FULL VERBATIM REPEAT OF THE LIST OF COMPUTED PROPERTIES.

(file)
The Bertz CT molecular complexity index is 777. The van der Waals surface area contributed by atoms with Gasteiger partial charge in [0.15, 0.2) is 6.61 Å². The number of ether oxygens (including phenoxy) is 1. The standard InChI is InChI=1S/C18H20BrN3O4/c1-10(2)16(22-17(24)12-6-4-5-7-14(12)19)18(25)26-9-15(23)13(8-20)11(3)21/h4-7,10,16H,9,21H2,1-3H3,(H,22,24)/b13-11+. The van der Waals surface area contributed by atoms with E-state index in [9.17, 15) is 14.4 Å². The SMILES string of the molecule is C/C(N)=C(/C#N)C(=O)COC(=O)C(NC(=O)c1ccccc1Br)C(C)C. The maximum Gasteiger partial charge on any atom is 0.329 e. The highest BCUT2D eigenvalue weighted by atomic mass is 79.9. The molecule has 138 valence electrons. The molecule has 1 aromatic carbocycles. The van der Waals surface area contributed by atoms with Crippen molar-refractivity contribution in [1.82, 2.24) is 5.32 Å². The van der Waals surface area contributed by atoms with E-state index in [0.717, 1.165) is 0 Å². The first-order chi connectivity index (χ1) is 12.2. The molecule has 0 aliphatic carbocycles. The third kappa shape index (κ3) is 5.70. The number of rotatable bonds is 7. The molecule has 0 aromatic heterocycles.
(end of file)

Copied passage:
The Bertz CT molecular complexity index is 777. The van der Waals surface area contributed by atoms with Gasteiger partial charge in [0.15, 0.2) is 6.61 Å². The number of ether oxygens (including phenoxy) is 1. The standard InChI is InChI=1S/C18H20BrN3O4/c1-10(2)16(22-17(24)12-6-4-5-7-14(12)19)18(25)26-9-15(23)13(8-20)11(3)21/h4-7,10,16H,9,21H2,1-3H3,(H,22,24)/b13-11+. The van der Waals surface area contributed by atoms with E-state index in [9.17, 15) is 14.4 Å². The SMILES string of the molecule is C/C(N)=C(/C#N)C(=O)COC(=O)C(NC(=O)c1ccccc1Br)C(C)C. The maximum Gasteiger partial charge on any atom is 0.329 e. The highest BCUT2D eigenvalue weighted by atomic mass is 79.9. The molecule has 138 valence electrons. The molecule has 1 aromatic carbocycles. The van der Waals surface area contributed by atoms with Crippen molar-refractivity contribution in [1.82, 2.24) is 5.32 Å². The van der Waals surface area contributed by atoms with E-state index in [0.717, 1.165) is 0 Å². The first-order chi connectivity index (χ1) is 12.2. The molecule has 0 aliphatic carbocycles. The third kappa shape index (κ3) is 5.70. The number of rotatable bonds is 7. The molecule has 0 aromatic heterocycles.